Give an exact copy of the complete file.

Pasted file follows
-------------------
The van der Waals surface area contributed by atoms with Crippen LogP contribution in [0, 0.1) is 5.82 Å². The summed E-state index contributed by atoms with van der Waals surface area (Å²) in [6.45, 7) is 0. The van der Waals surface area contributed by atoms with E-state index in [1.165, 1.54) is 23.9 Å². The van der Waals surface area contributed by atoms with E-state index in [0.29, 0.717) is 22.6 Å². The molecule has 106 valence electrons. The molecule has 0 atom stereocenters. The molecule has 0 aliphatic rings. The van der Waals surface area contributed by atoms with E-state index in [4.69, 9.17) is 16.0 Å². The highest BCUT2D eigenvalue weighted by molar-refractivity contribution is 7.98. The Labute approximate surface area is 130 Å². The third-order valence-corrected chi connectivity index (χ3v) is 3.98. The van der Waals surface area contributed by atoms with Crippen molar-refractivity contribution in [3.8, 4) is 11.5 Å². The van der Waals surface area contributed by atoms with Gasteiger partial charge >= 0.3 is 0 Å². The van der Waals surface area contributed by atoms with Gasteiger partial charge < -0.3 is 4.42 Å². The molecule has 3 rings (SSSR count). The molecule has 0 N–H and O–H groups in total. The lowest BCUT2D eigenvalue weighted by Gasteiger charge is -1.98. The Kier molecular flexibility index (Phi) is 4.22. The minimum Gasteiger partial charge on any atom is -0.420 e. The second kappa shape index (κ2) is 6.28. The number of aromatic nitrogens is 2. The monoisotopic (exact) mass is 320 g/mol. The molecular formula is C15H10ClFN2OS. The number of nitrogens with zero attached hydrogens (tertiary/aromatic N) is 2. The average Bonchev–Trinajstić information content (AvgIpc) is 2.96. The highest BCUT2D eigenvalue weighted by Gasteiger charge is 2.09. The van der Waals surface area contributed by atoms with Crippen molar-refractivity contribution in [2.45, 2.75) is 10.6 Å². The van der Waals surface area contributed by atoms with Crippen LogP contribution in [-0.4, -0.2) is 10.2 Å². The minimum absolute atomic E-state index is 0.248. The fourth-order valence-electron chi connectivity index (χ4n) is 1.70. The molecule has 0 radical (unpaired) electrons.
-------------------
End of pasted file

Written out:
The van der Waals surface area contributed by atoms with Crippen LogP contribution in [0, 0.1) is 5.82 Å². The summed E-state index contributed by atoms with van der Waals surface area (Å²) in [6.45, 7) is 0. The van der Waals surface area contributed by atoms with E-state index in [1.165, 1.54) is 23.9 Å². The van der Waals surface area contributed by atoms with E-state index in [0.29, 0.717) is 22.6 Å². The molecule has 106 valence electrons. The molecule has 0 atom stereocenters. The molecule has 0 aliphatic rings. The van der Waals surface area contributed by atoms with E-state index in [4.69, 9.17) is 16.0 Å². The highest BCUT2D eigenvalue weighted by molar-refractivity contribution is 7.98. The Labute approximate surface area is 130 Å². The third-order valence-corrected chi connectivity index (χ3v) is 3.98. The van der Waals surface area contributed by atoms with Crippen molar-refractivity contribution in [3.8, 4) is 11.5 Å². The van der Waals surface area contributed by atoms with Gasteiger partial charge >= 0.3 is 0 Å². The van der Waals surface area contributed by atoms with Gasteiger partial charge < -0.3 is 4.42 Å². The molecule has 3 rings (SSSR count). The molecule has 0 N–H and O–H groups in total. The lowest BCUT2D eigenvalue weighted by Gasteiger charge is -1.98. The Kier molecular flexibility index (Phi) is 4.22. The minimum Gasteiger partial charge on any atom is -0.420 e. The second kappa shape index (κ2) is 6.28. The number of aromatic nitrogens is 2. The monoisotopic (exact) mass is 320 g/mol. The molecular formula is C15H10ClFN2OS. The number of nitrogens with zero attached hydrogens (tertiary/aromatic N) is 2. The average Bonchev–Trinajstić information content (AvgIpc) is 2.96. The highest BCUT2D eigenvalue weighted by Gasteiger charge is 2.09. The van der Waals surface area contributed by atoms with Crippen molar-refractivity contribution in [2.45, 2.75) is 10.6 Å². The van der Waals surface area contributed by atoms with Crippen LogP contribution in [-0.4, -0.2) is 10.2 Å². The minimum absolute atomic E-state index is 0.248. The fourth-order valence-electron chi connectivity index (χ4n) is 1.70. The molecule has 0 radical (unpaired) electrons.